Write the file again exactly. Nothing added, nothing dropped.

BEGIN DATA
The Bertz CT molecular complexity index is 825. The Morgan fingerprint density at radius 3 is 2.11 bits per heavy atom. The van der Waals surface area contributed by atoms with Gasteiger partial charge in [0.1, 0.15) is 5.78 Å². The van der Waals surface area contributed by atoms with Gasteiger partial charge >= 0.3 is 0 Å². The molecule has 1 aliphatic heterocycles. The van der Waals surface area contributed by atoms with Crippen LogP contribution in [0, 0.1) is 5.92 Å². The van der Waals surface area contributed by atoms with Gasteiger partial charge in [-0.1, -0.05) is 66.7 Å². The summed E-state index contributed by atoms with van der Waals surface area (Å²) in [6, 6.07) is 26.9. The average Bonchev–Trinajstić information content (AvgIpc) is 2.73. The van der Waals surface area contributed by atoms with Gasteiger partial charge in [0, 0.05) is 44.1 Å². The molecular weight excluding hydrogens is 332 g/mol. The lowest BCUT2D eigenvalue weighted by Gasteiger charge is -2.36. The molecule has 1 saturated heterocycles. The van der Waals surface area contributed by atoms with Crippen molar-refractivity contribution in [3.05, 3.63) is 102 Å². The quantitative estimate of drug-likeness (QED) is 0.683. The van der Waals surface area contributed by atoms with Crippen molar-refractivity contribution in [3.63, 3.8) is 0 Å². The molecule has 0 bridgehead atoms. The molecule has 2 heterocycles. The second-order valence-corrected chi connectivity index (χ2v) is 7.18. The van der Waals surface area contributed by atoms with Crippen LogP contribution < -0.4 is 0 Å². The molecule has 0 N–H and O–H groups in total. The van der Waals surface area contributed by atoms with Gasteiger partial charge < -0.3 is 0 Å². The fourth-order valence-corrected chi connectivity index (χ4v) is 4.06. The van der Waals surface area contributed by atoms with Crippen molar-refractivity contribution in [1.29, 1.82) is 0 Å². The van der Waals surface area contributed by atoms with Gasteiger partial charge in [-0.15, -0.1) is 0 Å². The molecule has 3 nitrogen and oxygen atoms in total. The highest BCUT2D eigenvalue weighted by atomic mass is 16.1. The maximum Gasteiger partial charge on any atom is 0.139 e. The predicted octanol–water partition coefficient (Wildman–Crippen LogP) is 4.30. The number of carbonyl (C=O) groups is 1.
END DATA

The Bertz CT molecular complexity index is 825. The Morgan fingerprint density at radius 3 is 2.11 bits per heavy atom. The van der Waals surface area contributed by atoms with Gasteiger partial charge in [0.1, 0.15) is 5.78 Å². The van der Waals surface area contributed by atoms with Gasteiger partial charge >= 0.3 is 0 Å². The molecule has 1 aliphatic heterocycles. The van der Waals surface area contributed by atoms with Crippen LogP contribution in [0, 0.1) is 5.92 Å². The van der Waals surface area contributed by atoms with Gasteiger partial charge in [-0.1, -0.05) is 66.7 Å². The summed E-state index contributed by atoms with van der Waals surface area (Å²) in [6, 6.07) is 26.9. The average Bonchev–Trinajstić information content (AvgIpc) is 2.73. The van der Waals surface area contributed by atoms with Gasteiger partial charge in [0, 0.05) is 44.1 Å². The molecular weight excluding hydrogens is 332 g/mol. The lowest BCUT2D eigenvalue weighted by Gasteiger charge is -2.36. The molecule has 1 saturated heterocycles. The van der Waals surface area contributed by atoms with Crippen molar-refractivity contribution in [3.05, 3.63) is 102 Å². The quantitative estimate of drug-likeness (QED) is 0.683. The van der Waals surface area contributed by atoms with Crippen molar-refractivity contribution in [3.63, 3.8) is 0 Å². The molecule has 0 bridgehead atoms. The molecule has 2 heterocycles. The second-order valence-corrected chi connectivity index (χ2v) is 7.18. The van der Waals surface area contributed by atoms with Crippen LogP contribution < -0.4 is 0 Å². The molecule has 0 N–H and O–H groups in total. The van der Waals surface area contributed by atoms with Gasteiger partial charge < -0.3 is 0 Å². The fourth-order valence-corrected chi connectivity index (χ4v) is 4.06. The van der Waals surface area contributed by atoms with Crippen molar-refractivity contribution in [1.29, 1.82) is 0 Å². The van der Waals surface area contributed by atoms with Gasteiger partial charge in [-0.15, -0.1) is 0 Å². The molecule has 3 nitrogen and oxygen atoms in total. The highest BCUT2D eigenvalue weighted by atomic mass is 16.1. The maximum Gasteiger partial charge on any atom is 0.139 e. The predicted octanol–water partition coefficient (Wildman–Crippen LogP) is 4.30. The number of carbonyl (C=O) groups is 1.